Though the use of asbestos has been curbed here in the U.S., Illinois residents may be living or working where there are old building materials containing this mineral. Auto mechanics can be exposed to it, too, since it is still used in brake pads and lining, among other things. Other times, one may risk exposure through the use of asbestos-laced talc products.
Mesothelioma and its different types
Asbestos fibers, once they go airborne, can enter the lungs and lead to the development of a rare, aggressive cancer called mesothelioma. There are four types:
• Pleural mesothelioma
• Pericardial mesothelioma
• Peritoneal mesothelioma
• Testicular mesothelioma
The first affects the pleura, or the lining of the lungs, and the second affects the heart. The third is connected to the peritoneum, the lining of the abdominal cavity, and the fourth with the membrane that goes across the testicles. Doctors may make further distinctions based on the cell type that mutates: epithelial, sarcomatoid or biphasic.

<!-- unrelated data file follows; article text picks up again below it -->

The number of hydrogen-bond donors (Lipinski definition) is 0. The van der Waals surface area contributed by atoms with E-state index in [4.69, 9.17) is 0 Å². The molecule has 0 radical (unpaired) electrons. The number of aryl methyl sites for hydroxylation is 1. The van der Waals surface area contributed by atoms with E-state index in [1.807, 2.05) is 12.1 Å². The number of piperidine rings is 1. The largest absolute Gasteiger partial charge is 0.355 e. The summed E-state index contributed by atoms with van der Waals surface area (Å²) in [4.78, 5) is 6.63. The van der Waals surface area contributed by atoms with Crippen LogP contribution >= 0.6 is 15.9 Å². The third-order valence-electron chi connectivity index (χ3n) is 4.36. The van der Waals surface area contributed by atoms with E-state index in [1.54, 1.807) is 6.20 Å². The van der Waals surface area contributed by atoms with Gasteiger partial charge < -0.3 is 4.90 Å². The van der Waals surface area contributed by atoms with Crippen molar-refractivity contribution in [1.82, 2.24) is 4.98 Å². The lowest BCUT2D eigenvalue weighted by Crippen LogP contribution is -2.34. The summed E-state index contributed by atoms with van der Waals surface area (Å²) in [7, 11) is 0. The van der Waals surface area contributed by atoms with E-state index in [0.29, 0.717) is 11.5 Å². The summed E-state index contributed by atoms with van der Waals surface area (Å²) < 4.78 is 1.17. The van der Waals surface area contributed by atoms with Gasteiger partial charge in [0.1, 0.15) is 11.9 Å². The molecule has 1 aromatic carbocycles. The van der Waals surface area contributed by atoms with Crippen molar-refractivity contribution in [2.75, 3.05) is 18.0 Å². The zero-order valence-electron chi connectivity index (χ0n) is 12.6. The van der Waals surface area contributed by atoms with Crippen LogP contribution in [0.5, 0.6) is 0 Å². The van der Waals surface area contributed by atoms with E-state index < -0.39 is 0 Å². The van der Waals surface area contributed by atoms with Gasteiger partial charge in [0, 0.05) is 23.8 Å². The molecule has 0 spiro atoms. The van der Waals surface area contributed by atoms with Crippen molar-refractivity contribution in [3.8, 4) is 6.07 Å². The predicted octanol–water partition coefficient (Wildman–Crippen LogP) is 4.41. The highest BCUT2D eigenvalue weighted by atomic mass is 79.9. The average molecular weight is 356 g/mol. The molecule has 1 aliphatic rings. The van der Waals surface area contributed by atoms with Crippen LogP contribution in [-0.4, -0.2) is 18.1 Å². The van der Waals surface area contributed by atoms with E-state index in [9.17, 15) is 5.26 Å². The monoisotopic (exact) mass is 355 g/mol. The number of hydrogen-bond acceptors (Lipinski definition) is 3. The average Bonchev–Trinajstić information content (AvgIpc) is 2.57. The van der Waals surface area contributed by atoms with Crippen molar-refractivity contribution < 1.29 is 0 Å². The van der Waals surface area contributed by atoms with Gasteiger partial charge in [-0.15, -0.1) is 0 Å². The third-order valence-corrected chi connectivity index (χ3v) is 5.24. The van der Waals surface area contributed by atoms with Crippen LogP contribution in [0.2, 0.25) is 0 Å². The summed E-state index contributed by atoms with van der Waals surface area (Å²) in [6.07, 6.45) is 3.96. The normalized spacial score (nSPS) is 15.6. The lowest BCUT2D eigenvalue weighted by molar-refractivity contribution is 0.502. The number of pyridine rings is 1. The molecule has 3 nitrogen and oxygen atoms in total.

Symptoms can often be delayed
Victims may not experience symptoms until 10 to 40 years after exposure to asbestos, and by that time, their cancer may have reached an advanced stage. Though symptoms vary based on the type and severity of mesothelioma, they usually include chest pain, shortness of breath and nausea. Victims may also lose weight, sweat excessively and feel tired all the time.
Filing an asbestos-related claim
Whether you were exposed at work or through a household product, you may be one of the many victims who can file asbestos illness claims and seek compensation for their condition. Filing such a claim can be hard, especially if you’re dealing with an advanced stage of mesothelioma, so it may be wise to bring a lawyer into the picture. Check out our page on asbestos claims for more information.